Warren Spahn was born on April 23rd, 1921 in Buffalo, New York. In 1940 the left-handed Spahn was signed by the Boston Bees, -- from 1936-1940 the Boston Braves were nicknamed "Bees" -- in 1942, Spahn would make his MLB debut with the Boston Braves.
On April 19th Spahn would make his first major league appearance against the NY Giants, Spahn would face and retire 2 batters. The next day Spahn would be called on to pitch three innings of relief against the Brooklyn Dodgers. Spahn would give up 4 runs on 5 hits and 4 walks. Spahn would draw the ire of Brave's manager Casey Stengel when Spahn refused to plunk Dodger shortstop Pee Wee Reese. Stengel would send his young pitcher to the minors after the game. Twenty-three years later Stengel and Spahn would be reunited on the struggling NY Mets. Spahn was quoted as saying "I am probably the only man to work for Stengel before and after he was a genius".
Spahn would return to the Braves in September, getting his first start on September 13th, and his first complete game on September on September 26th. Spahn would not get a decision in either game, even though he pitched a complete game on the 26th. The Braves were outscored 5-2, but ended up winning via the Giants forfeit.
Warren Spahn would serve his country from 1943-45 as a combat engineer. His bravery at the Ludendorff Bridge and the Battle of the Bulge would earn him a Purple Heart and a Bronze Star. Spahn would return to the majors in 1946 at the age of 25, to partner with pitcher Johnny Sain, creating one of baseball's most memorable lines, "Spahn and Sain, then pray for rain".
After a mediocre 1946 season in which Spahn would go (8-5), Spahn would begin his dominance of the National League in 1947. Spahn would win 21 games for the Boston Braves, the first of thirteen 20+ wins seasons Spahn would generate for the Braves. Spahn would also lead the NL in shutouts (7), innings (289.2) and ERA (2.33). Spahn would also be elected to his first of 14 All-Star Games.
In 1948 Spahn would lead the Braves to the World Series to face the Cleveland Indians. Spahn would pitch in 3 games starting 1, and pitching in relief twice. Spahn would get a WS win, but the Indians powered by the arms of Bob Feller and Bob Lemon would prevail.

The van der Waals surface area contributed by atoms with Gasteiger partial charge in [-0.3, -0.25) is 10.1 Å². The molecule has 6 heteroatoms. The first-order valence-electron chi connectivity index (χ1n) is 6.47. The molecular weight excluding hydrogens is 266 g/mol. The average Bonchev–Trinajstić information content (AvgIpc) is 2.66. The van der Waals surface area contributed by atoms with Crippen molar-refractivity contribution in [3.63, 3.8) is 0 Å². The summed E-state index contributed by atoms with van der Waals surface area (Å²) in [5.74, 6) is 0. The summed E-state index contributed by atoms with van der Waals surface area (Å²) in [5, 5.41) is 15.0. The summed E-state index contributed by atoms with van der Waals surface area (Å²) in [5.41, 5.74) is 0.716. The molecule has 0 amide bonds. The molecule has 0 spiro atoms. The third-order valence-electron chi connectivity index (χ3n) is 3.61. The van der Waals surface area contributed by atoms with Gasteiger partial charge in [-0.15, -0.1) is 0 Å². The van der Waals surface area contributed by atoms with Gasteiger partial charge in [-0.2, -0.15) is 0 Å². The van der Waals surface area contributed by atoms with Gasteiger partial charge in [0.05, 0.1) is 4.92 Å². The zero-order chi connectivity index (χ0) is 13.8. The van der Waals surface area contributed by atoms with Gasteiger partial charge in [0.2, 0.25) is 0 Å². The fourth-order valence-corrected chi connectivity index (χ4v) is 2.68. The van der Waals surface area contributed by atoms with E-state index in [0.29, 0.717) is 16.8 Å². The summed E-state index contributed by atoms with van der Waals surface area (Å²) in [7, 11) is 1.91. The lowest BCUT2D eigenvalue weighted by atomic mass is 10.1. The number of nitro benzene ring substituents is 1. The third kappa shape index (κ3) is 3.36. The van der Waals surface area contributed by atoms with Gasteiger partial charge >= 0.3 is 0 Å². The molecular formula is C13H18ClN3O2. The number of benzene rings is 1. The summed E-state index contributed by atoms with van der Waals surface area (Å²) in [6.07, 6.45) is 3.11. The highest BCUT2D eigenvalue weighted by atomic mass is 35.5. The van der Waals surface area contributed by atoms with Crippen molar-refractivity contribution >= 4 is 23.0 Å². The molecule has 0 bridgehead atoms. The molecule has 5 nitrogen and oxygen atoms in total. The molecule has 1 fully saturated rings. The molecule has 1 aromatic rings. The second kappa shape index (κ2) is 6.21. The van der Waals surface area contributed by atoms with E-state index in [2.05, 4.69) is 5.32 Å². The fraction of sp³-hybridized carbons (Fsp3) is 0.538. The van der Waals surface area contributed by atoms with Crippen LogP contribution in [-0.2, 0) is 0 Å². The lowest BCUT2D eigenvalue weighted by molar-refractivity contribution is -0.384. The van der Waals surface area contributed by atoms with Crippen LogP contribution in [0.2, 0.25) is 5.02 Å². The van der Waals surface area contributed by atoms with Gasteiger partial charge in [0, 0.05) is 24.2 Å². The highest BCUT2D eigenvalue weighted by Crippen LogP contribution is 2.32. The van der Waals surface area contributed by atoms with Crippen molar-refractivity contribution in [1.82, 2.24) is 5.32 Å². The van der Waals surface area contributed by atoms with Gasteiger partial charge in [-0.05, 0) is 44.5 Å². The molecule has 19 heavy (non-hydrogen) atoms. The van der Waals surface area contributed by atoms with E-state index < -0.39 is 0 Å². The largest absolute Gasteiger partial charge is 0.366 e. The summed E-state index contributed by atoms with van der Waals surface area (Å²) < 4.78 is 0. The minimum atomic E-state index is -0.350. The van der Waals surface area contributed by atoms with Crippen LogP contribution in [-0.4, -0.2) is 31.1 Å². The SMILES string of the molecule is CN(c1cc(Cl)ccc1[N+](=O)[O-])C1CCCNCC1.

1949 to 1952 would be the last four years that the Braves would be in Boston, during those 4 seasons Spahn would lead the NL in strikeouts every year, and win 20+ games in three of those seasons.
In 1953 the Braves would move to Milwaukee, and Spahn would lead the NL with career high in ERA (2.10) and wins (23). In 1956 Spahn would win 20 games for the seventh time in his career, it would also start a streak of six consecutive 20+ win seasons. In 1957 Spahn would start a streak of leading the NL in complete games for seven consecutive seasons. Spahn would win 21 games, and win his only Cy Young award in 1957 as well.
In 1957 and 1958 Spahn would pitch the Braves into back-to-back World Series appearances against the New York Yankees. In 1957 Spahn would get two starts, winning one and losing the other. In 1958 Spahn would get starts winning two, losing one, featuring a two-hit shutout.
Warren Spahn threw his first no-hitter at the age of 39 in 1960, he would throw his second no-no the following year after his 40th birthday. Spahn would finish 2nd in the Cy Young balloting in both seasons. At the age of 42, Spahn would win 23 games for the Milwaukee Braves, the most ever by a pitcher 42 years old or older. At the end of the 1964 season, Warren Spahn would be sold to the struggling NY Mets, and then pitch for the SF Giants to finish the 1965 season and his MLB career.
After pitching in the minors for a couple of seasons, Spahn would be elected to the MLB Hall of Fame in 1973 garnering 82.9% of the vote. Warren Spahn would finish his career with 363 wins (6th all-time), the most ever by a left hander, and the most wins by any pitcher who started his career after 1920.
From 1953 to 1964, no Milwaukee pitcher came close to matching Spahn's marks. Spahn made 399 starts for the Braves and completed 232 of those games. Spahn won 234 games for Milwaukee, and 63% of his decisions.